Meeting Clients Where They Are At: How Virtual Contacts Can Improve Probation Success


Tuesday, February 27, 2024
11:15 AM - 12:15 PM
Session Type: Workshop

As the pandemic continues for many locations, community supervision agencies are balancing in-person versus virtual contacts. Virtual contacts refer to various technologies – videoconferencing, smart-devices (e.g., cellphones) – that allow for social interactions in virtual spaces that would otherwise occur in traditional face-to-face settings. Virtual contacts can offer several advantages to community supervision agencies. First, virtual contacts allow POs to meet clients where they are and reduce barriers to engagement (e.g., transportation, childcare). Second, through increasing access and engagement, virtual approaches can reduce technical violations, which are key drivers of revocation. Lastly, virtual contacts are flexible and can be optimized to match the needs of individual clients. During this session, presenters will provide attendees with evidence on the utility of using virtual contacts and will encourage participants to think critically about the benefits and challenges that come with shifting from face-to-face to virtual or hybrid models of community supervision.


Dr. Brian Lovins
Principal, Justice System Partners

Dr. Lovins is a Principal at JSP. He earned his PhD in Criminology from the University of Cincinnati, and he is the past President for the American Probation and Parole Association (APPA). Prior to JSP, Dr. Lovins worked for Harris County Community Supervision and Corrections Department (CSCD) as the Assistant Director. He was tasked with developing and implementing agency wide change plans to drive increased successful completion rates. Dr. Lovins has been instrumental in introducing the referee/coach conversation to the field. In 2018, Dr. Lovins and colleagues published the initial article “Probation Officer as a Coach: Building a New Professional Identity” in Federal Probation. Since then, he has delivered hundreds of conference presentations and invited talks regarding the referee/coach concept. Dr. Lovins routinely consults with agencies regarding their implementation of a coaching framework within the context of evidenced-based interventions. Dr. Lovins has received the 2020 Edward J. Latessa Practitioner Research Award from the American Society of Criminology-Division on Corrections and Sentencing for his continued body of work in helping community corrections move forward. He has also been honored with the Dr. Simon Dinitz Public Service Award for his work and dedication in helping correctional agencies adopt evidence-based programs and the David Dillingham Award, as well as a being recognized as a Distinguished Alumnus from the University of Cincinnati. His publications include articles on risk assessment, sexual offenders, effective interventions, and cognitive-behavioral interventions.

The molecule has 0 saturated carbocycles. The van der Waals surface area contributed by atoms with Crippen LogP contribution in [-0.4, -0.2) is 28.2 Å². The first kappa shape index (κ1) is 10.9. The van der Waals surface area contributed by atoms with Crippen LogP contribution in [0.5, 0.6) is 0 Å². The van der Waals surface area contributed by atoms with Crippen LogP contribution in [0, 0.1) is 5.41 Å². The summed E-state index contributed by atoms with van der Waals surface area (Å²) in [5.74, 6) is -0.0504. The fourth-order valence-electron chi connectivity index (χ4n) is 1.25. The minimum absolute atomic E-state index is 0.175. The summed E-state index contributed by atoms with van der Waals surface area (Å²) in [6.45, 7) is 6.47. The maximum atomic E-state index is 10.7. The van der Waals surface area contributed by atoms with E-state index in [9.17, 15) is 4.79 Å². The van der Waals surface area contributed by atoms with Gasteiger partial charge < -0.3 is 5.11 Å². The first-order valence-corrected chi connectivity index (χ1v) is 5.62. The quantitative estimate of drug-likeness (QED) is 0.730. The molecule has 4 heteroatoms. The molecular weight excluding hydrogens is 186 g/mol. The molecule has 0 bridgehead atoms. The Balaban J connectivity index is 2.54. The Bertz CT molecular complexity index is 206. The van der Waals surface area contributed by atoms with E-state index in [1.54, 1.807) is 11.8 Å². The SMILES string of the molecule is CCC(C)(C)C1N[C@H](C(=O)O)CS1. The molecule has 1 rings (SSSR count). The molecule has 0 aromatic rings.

Jordyn Rosario
Research Associate, Justice System Partners

Jordyn (she/her) is a Research Associate with JSP. She received her Ph.D. and Master’s degrees in Criminology from Florida State University and her Bachelor’s degree in Sociology and Criminal Justice from the University of Georgia. Her research uses quantitative methods to study the effects of childhood victimization and disproportionate minority contact on juvenile reoffending amongst justice-involved youth, individual and neighborhood factors that contribute to the non-reporting of intimate partner violence to police, and racial and ethnic disparities in GED/HSED program completion amongst an incarcerated population. Her dissertation, entitled “An Examination of the Mediating Effects of Negative Emotionality on the Relationship Between Childhood Victimization and Juvenile Reoffending,” used official juvenile justice data to study the mediating effects of negative emotionality on the relationship between victimization and subsequent juvenile reoffending. Jordyn’s research interests focus on social justice, the causes and consequences of victimization and criminal justice system involvement, social stratification, and disparate outcomes in the criminal justice system.